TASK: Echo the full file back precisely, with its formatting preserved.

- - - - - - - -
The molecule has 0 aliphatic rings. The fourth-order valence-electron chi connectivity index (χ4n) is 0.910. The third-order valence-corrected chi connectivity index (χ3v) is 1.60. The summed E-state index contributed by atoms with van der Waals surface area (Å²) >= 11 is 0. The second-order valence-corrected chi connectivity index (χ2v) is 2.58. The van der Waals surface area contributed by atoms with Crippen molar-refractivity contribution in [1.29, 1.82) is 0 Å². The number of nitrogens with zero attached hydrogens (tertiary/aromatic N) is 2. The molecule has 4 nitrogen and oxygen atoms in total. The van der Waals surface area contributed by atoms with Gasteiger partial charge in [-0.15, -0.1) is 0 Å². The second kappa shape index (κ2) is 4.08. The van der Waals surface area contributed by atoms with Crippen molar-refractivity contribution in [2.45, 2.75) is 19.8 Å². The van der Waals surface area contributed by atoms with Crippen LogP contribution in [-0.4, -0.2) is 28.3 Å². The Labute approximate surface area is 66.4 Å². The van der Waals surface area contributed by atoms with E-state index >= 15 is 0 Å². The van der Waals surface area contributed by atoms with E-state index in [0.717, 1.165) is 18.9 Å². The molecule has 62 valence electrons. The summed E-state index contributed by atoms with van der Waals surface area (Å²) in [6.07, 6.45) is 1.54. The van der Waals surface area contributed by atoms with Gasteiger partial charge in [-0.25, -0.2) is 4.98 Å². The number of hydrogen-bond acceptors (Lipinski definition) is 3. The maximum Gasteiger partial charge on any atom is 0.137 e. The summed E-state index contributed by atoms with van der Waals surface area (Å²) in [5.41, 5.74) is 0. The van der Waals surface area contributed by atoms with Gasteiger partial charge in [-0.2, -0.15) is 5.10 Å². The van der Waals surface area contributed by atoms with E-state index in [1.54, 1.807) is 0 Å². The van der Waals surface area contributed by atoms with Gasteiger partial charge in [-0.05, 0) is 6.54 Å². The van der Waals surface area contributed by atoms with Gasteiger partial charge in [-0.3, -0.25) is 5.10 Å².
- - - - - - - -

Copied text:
The molecule has 0 aliphatic rings. The fourth-order valence-electron chi connectivity index (χ4n) is 0.910. The third-order valence-corrected chi connectivity index (χ3v) is 1.60. The summed E-state index contributed by atoms with van der Waals surface area (Å²) >= 11 is 0. The second-order valence-corrected chi connectivity index (χ2v) is 2.58. The van der Waals surface area contributed by atoms with Crippen molar-refractivity contribution in [1.29, 1.82) is 0 Å². The number of nitrogens with zero attached hydrogens (tertiary/aromatic N) is 2. The molecule has 4 nitrogen and oxygen atoms in total. The van der Waals surface area contributed by atoms with Gasteiger partial charge in [-0.15, -0.1) is 0 Å². The second kappa shape index (κ2) is 4.08. The van der Waals surface area contributed by atoms with Crippen molar-refractivity contribution in [2.45, 2.75) is 19.8 Å². The van der Waals surface area contributed by atoms with Crippen LogP contribution in [-0.4, -0.2) is 28.3 Å². The Labute approximate surface area is 66.4 Å². The van der Waals surface area contributed by atoms with E-state index >= 15 is 0 Å². The van der Waals surface area contributed by atoms with E-state index in [0.717, 1.165) is 18.9 Å². The molecule has 62 valence electrons. The summed E-state index contributed by atoms with van der Waals surface area (Å²) in [6.07, 6.45) is 1.54. The van der Waals surface area contributed by atoms with Gasteiger partial charge in [-0.25, -0.2) is 4.98 Å². The number of hydrogen-bond acceptors (Lipinski definition) is 3. The maximum Gasteiger partial charge on any atom is 0.137 e. The summed E-state index contributed by atoms with van der Waals surface area (Å²) in [5.41, 5.74) is 0. The van der Waals surface area contributed by atoms with Gasteiger partial charge in [-0.2, -0.15) is 5.10 Å². The van der Waals surface area contributed by atoms with E-state index in [1.54, 1.807) is 0 Å². The van der Waals surface area contributed by atoms with Gasteiger partial charge in [-0.05, 0) is 6.54 Å². The van der Waals surface area contributed by atoms with Gasteiger partial charge in [-0.3, -0.25) is 5.10 Å².